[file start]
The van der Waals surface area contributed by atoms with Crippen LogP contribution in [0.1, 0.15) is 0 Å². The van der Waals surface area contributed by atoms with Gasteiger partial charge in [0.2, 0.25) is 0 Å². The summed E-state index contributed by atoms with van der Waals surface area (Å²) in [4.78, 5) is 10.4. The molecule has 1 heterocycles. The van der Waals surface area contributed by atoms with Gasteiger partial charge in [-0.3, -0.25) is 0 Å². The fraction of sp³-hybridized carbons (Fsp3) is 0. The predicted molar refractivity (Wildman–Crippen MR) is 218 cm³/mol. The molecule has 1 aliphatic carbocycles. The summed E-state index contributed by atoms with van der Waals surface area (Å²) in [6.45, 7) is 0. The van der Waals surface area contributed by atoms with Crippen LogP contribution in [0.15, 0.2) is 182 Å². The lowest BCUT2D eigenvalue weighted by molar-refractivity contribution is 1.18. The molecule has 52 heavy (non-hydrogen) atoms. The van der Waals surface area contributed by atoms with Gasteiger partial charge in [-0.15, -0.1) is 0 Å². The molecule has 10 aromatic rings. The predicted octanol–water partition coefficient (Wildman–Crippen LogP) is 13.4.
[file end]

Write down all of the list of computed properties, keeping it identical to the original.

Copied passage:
The van der Waals surface area contributed by atoms with Crippen LogP contribution in [0.1, 0.15) is 0 Å². The van der Waals surface area contributed by atoms with Gasteiger partial charge in [0.2, 0.25) is 0 Å². The summed E-state index contributed by atoms with van der Waals surface area (Å²) in [4.78, 5) is 10.4. The molecule has 1 heterocycles. The van der Waals surface area contributed by atoms with Gasteiger partial charge in [-0.3, -0.25) is 0 Å². The fraction of sp³-hybridized carbons (Fsp3) is 0. The predicted molar refractivity (Wildman–Crippen MR) is 218 cm³/mol. The molecule has 1 aliphatic carbocycles. The summed E-state index contributed by atoms with van der Waals surface area (Å²) in [6.45, 7) is 0. The van der Waals surface area contributed by atoms with Crippen LogP contribution in [0.15, 0.2) is 182 Å². The lowest BCUT2D eigenvalue weighted by molar-refractivity contribution is 1.18. The molecule has 52 heavy (non-hydrogen) atoms. The van der Waals surface area contributed by atoms with Gasteiger partial charge in [-0.15, -0.1) is 0 Å². The molecule has 10 aromatic rings. The predicted octanol–water partition coefficient (Wildman–Crippen LogP) is 13.4.